I am one lucky shop owner to be doing the conversion on this sweet 1967 truck Below you will find the sequence of pictures we took as the truck went throught its growing pains.
Here goes everything. We disassemble the front cap and the interior all at once.
Everything came out fairly easily. The wiring is always difficult and let me tell you, Toyota sure learned as they went along because the wiring on early models and the factory installation to put it bluntly, suck.
Check out the chaos the consumes the cruiser as things progress
One thing I have found to be a crucial part of all major conversions like this one is to assemble the entire drive line or skeleton thereof and make sure every thing fits before any major welding is done.
You can see the space between the xfer and the lower portion of the body. That's good!
For some reason Lance's cruiser had small holes everywhere in the back so we had to weld, fill and grind them all flat before prepping the truck for the liner.
Next came the roll cage. I didn't want to burn the liner with the welding spatter so we went ahead and assemble the family cage and drilled the holes. Lance is having the cage and windshield hooks painted to match the silver on his seat frames. Very trick
By the way check out the feet on the rollcage. Nice touch, you can say it.
Ugh, prepping for the liner. The fourth pic above shows why we are the best. Look for the holes that were present before. They are no longer and the liner looks absolutely great.
Here are some sequences involving the prepping of the frame for motor installation.
The rear disc conversion went smoothly. We then moved on to moving and shaping the brakelines for the driver side frame rail. The stock master cylinder goes bye-bye shortly.
The next series shows the some of the steps involved when installing the Man-a-fre bolt on kit. Its actually a very cool kit but did have some minor issues we had to overcome.
These next pictures show the correction kit and power steering being installed.
Again, make sure everything fits.
Notice the bolts welded in for the bumper. One of the greatest tools invented: the pickle fork for an impact air hammer.
Here you can see where the fit is affected by the slope of the front frame crossmember. Notice the hole for the sector is blocked by the correction kit. I use the hole saw to scribe the hole then cut it with a torch.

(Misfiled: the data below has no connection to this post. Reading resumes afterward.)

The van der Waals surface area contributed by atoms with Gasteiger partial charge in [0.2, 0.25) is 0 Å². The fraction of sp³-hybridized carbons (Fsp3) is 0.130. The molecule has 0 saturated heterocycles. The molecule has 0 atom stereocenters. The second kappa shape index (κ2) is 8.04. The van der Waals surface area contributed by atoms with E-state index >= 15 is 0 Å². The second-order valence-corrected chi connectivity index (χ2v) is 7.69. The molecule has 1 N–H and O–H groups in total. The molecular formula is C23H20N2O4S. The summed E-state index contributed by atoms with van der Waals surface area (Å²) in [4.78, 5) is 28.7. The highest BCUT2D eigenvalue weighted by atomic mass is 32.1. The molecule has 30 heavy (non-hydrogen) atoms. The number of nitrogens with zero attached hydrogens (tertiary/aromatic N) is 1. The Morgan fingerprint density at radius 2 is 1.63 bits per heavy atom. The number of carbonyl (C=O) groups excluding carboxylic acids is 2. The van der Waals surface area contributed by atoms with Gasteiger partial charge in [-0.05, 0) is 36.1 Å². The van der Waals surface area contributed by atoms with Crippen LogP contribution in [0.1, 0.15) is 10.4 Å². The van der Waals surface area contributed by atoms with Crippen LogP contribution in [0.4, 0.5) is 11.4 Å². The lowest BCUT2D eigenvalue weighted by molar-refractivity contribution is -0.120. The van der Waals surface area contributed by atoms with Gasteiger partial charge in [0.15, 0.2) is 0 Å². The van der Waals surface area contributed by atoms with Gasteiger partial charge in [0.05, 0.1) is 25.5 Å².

The next step is to get the motor and tranny installed so that the final fittings can start.
Once the motor is in we can concentrate on the wiring of the truck, that way you can see where wires need to go and connectors need to be. Check out how we make the accelerator cable fit snugly.
The power steering column was installed next.
These next pictures are not that clear but do show how we did the battery box. This was done before we got to work on the truck so we refined it and made it functional. These are extremely heavy duty custom battery cables. Notice the multiple grounding straps.
We wired up the motor next. ATD is essential here. Look closely at the heat shield for the wiring. The power center keeps the rear mounted battery box free of wires.
The last picture shows how things sometimes don't go the way you plan. I intend on the oil cooler going in front of the radiator. There was just not enough room. So I put the cooler on the side of the radiator in an upright position. It will not be as effective as the original plan would have made it but it will still take the edge off the temperature of the oil.
These are some of the reasons people choose us to do there conversions. I cleaned up the dash of all the extras, the check engine light is tucked away nicely, the heater is adapted to the motor in a clean way, the shifters look stock and are functional, and I'll let Lance cut the carpet and the mats for the rollcage.
Wednesday, March 05, 2008